This is a shortened preview version of this story. To read extensive coverage of the LDA report and for indicative maps of the lands, see the March 31 edition of the Galway City Tribune. You can support our journalism and buy a digital edition HERE.

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Transport concerns over Knocknacarra high-rise apartments plan



From this week’s City Tribune: Galway City Council has sought further information from the applicants proposing to develop 227 apartments in seven high-rise blocks at the entrance to Gateway Retail Park in Knocknacarra.

In what is the second application for the site at Gort na Bró, Glenveagh Living Ltd is seeking to develop five blocks ranging in height from three to five storeys – with 85 one-bed units, 139 two-bed units; and three three-bed units.

In a Further Information request, the Council noted that Transport Infrastructure Ireland (TII) expressed concerns that the development “is located in close proximity to the preferred and/or approved route” of the N6 Galway City Ring Road.

“The authority is of the opinion that insufficient data has been submitted with the planning application to demonstrate that the proposed development will not have a detrimental impact on the capacity, safety or operational efficiency of the national road network in the vicinity of the site”.

Planners state that the creation of a “fifth arm” on the roundabout from the Western Distributor Road into Gateway Shopping Park and the site proposed for development was not discussed at pre-planning meetings and “is not permitted”.

Cycling facilities have been identified as concerning, as the two-way cycling lane on the WDR “ends abruptly”, bringing cyclists into the path of oncoming traffic.

Bicycle parking included in the application would be “difficult and inconvenient” to access and would not store non-standard bikes with cargo elements, it is outlined.

(Photo: Cllr John Connolly meets with residents to discuss the Glenveagh apartments proposal).
This is a shortened preview version of this story. To read the rest of the article, see the March 31 edition of the Galway City Tribune. You can support our journalism and buy a digital edition HERE.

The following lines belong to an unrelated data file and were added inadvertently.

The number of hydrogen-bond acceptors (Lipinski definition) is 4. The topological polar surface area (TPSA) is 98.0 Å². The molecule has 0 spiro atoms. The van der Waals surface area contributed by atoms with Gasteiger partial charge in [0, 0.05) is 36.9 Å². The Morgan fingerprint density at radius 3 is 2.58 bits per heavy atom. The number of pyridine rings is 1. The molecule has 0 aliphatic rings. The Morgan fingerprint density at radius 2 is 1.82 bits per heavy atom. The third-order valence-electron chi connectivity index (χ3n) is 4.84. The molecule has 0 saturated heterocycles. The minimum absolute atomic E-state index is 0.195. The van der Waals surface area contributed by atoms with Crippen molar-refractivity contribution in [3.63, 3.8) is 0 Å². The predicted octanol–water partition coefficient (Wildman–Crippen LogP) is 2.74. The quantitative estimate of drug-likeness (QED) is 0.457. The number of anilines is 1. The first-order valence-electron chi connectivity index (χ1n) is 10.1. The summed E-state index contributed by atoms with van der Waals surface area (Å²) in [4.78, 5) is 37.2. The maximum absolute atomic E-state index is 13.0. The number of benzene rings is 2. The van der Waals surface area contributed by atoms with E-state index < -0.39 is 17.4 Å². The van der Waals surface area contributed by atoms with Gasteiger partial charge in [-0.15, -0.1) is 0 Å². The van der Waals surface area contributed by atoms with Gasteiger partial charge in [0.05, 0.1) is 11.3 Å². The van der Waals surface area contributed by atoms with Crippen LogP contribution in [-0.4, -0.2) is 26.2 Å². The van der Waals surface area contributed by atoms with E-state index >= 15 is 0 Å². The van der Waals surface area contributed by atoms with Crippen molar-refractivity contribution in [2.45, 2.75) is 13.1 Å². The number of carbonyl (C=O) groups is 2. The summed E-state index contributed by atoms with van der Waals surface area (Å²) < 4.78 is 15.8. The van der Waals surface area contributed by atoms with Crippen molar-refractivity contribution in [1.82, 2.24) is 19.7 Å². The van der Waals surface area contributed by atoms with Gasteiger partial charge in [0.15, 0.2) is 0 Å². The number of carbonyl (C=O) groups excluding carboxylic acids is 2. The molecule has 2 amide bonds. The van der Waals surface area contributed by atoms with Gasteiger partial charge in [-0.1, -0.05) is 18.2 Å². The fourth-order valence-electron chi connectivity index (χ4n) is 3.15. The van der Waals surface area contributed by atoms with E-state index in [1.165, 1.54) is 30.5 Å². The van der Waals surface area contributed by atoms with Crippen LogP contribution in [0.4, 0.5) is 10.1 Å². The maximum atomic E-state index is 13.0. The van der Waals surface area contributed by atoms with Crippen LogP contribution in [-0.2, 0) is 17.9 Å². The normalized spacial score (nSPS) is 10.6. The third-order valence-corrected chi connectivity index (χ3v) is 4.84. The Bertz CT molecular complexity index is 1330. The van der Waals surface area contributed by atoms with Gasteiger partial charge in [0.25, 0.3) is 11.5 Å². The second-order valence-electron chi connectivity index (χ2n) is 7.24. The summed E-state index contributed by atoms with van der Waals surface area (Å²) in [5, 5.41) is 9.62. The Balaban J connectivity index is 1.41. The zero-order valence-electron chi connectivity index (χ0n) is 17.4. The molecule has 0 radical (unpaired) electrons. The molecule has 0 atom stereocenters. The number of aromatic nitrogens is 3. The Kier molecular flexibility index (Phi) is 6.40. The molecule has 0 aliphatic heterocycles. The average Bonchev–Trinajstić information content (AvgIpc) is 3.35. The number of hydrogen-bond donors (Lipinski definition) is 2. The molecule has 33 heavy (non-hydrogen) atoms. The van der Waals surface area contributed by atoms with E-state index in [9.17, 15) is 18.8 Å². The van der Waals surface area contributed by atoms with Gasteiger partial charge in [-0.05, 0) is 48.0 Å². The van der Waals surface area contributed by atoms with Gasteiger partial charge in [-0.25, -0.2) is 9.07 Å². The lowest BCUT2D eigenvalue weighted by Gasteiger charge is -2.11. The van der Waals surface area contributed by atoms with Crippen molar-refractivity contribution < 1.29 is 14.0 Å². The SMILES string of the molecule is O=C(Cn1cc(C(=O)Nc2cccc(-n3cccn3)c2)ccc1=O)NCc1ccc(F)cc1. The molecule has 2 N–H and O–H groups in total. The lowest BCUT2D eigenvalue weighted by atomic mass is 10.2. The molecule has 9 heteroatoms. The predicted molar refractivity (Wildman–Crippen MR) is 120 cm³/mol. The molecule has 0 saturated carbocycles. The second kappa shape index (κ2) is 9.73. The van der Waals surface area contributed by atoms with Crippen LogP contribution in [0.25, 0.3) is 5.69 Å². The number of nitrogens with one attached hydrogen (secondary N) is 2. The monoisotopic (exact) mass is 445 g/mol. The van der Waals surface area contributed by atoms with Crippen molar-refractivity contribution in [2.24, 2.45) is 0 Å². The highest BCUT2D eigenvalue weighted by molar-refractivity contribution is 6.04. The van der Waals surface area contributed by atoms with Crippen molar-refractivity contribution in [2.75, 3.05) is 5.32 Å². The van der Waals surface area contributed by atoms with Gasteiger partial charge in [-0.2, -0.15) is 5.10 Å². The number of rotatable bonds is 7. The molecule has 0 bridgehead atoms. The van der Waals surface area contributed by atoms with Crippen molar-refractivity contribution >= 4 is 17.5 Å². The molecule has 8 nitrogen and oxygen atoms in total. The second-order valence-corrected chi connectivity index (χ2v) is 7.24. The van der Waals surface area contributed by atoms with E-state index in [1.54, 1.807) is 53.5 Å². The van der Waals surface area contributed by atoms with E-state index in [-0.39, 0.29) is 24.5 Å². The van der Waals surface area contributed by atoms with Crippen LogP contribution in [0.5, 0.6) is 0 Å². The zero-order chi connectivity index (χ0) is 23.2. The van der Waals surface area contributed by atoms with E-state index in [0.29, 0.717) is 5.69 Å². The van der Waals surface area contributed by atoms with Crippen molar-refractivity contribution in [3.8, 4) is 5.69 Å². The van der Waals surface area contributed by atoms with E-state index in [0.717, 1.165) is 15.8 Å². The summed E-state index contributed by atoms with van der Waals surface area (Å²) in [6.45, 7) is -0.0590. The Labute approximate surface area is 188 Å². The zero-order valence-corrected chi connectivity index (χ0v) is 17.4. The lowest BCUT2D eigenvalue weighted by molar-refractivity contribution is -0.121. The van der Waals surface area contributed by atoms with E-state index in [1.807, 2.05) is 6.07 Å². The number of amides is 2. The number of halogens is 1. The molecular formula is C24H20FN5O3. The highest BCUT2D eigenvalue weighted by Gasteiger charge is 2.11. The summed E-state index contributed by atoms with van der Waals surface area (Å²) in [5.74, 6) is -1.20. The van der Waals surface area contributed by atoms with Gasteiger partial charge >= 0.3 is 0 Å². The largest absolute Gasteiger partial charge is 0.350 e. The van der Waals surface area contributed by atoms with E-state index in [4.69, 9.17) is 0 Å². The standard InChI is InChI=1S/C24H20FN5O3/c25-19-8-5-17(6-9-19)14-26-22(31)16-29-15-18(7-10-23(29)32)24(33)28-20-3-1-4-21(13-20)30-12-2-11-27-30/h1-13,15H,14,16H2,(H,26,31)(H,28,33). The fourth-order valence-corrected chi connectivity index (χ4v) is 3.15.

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Junction underpass in Galway City regularly left under water



From this week’s Galway City Tribune: An underpass to facilitate pedestrians and cyclists to negotiate the Briarhill junction is regularly flooded with up to three feet of water discommoding the most vulnerable road users.

The popular ‘line’ walkway connecting Renmore to the heart of the city is also often deluged with water.

The two routes are used by hundreds of people to get around without cars but are an example of how Galway City Council are slow to address active travel issues, according to newly co-opted Social Democrats Councillor Alan Curran.

Cllr Curran had to warn off four people from walking through the underpass when he passed through last week.

“It’s like that for a few weeks. This happens regularly. I understand from the Council it’s a drainage issue. They’re aware of it and they have cleaned it out but it keeps returning in heavy rain,” he explained.

“The impression I got was it will take a while to get fixed. It may require some heavy engineering solution. My concern is the longer these things go on, the less people use them. Their only other option is wait ten minutes or longer at the begging buttons to cross four sets of lights.

“The entrances are dark and narrow and don’t give the illusion of safety for those using it, especially during the dark winter months. There was a pedestrian and cycling tunnel recently built in Amsterdam and the difference is stark – they know how to do it right.”

Head of Transport at Galway City Council, Uinsinn Finn, said the underpass was constructed as part of the original N6 Link, in the mid-90s when a roundabout operated.

When the roundabout was replaced with a signalised junction, with pedestrian crossing facilities and cycling lanes across the junction, the underpass worked more as a secondary option for pedestrians and cyclists.

“Underpasses – and overpasses – are not ideal and not considered in the city as we put pedestrians and cyclist generally ahead of motorised traffic and accommodate them at junctions with at-grade crossings,” the engineer stated.
This is a shortened preview version of this story. To read the rest of the article, see the March 31 edition of the Galway City Tribune. You can support our journalism and buy a digital edition HERE.